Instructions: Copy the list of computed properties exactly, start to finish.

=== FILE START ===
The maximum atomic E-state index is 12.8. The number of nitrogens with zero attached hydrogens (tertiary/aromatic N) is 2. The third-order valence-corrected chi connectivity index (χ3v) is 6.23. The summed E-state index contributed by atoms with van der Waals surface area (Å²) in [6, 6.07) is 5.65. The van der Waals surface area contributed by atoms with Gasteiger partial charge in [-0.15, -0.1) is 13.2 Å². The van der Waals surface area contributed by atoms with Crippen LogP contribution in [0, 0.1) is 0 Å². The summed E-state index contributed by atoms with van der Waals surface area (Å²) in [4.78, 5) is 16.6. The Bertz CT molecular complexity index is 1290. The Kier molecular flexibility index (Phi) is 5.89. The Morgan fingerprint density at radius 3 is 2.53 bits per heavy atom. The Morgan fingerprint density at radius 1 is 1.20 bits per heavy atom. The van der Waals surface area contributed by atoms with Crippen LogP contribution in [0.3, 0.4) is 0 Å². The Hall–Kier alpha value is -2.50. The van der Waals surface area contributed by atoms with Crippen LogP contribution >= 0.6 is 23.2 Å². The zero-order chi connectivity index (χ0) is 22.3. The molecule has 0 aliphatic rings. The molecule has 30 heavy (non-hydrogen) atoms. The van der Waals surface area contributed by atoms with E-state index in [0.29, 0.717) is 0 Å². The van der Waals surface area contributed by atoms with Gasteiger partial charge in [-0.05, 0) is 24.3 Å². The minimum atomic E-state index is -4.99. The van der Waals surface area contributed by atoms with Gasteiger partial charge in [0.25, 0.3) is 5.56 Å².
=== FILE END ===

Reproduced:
The maximum atomic E-state index is 12.8. The number of nitrogens with zero attached hydrogens (tertiary/aromatic N) is 2. The third-order valence-corrected chi connectivity index (χ3v) is 6.23. The summed E-state index contributed by atoms with van der Waals surface area (Å²) in [6, 6.07) is 5.65. The van der Waals surface area contributed by atoms with Gasteiger partial charge in [-0.15, -0.1) is 13.2 Å². The van der Waals surface area contributed by atoms with Crippen LogP contribution in [0, 0.1) is 0 Å². The summed E-state index contributed by atoms with van der Waals surface area (Å²) in [4.78, 5) is 16.6. The Bertz CT molecular complexity index is 1290. The Kier molecular flexibility index (Phi) is 5.89. The Morgan fingerprint density at radius 3 is 2.53 bits per heavy atom. The Morgan fingerprint density at radius 1 is 1.20 bits per heavy atom. The van der Waals surface area contributed by atoms with Crippen LogP contribution in [0.3, 0.4) is 0 Å². The Hall–Kier alpha value is -2.50. The van der Waals surface area contributed by atoms with Crippen LogP contribution >= 0.6 is 23.2 Å². The zero-order chi connectivity index (χ0) is 22.3. The molecule has 0 aliphatic rings. The molecule has 30 heavy (non-hydrogen) atoms. The van der Waals surface area contributed by atoms with E-state index in [0.29, 0.717) is 0 Å². The van der Waals surface area contributed by atoms with Gasteiger partial charge in [-0.05, 0) is 24.3 Å². The minimum atomic E-state index is -4.99. The van der Waals surface area contributed by atoms with Gasteiger partial charge in [0.25, 0.3) is 5.56 Å².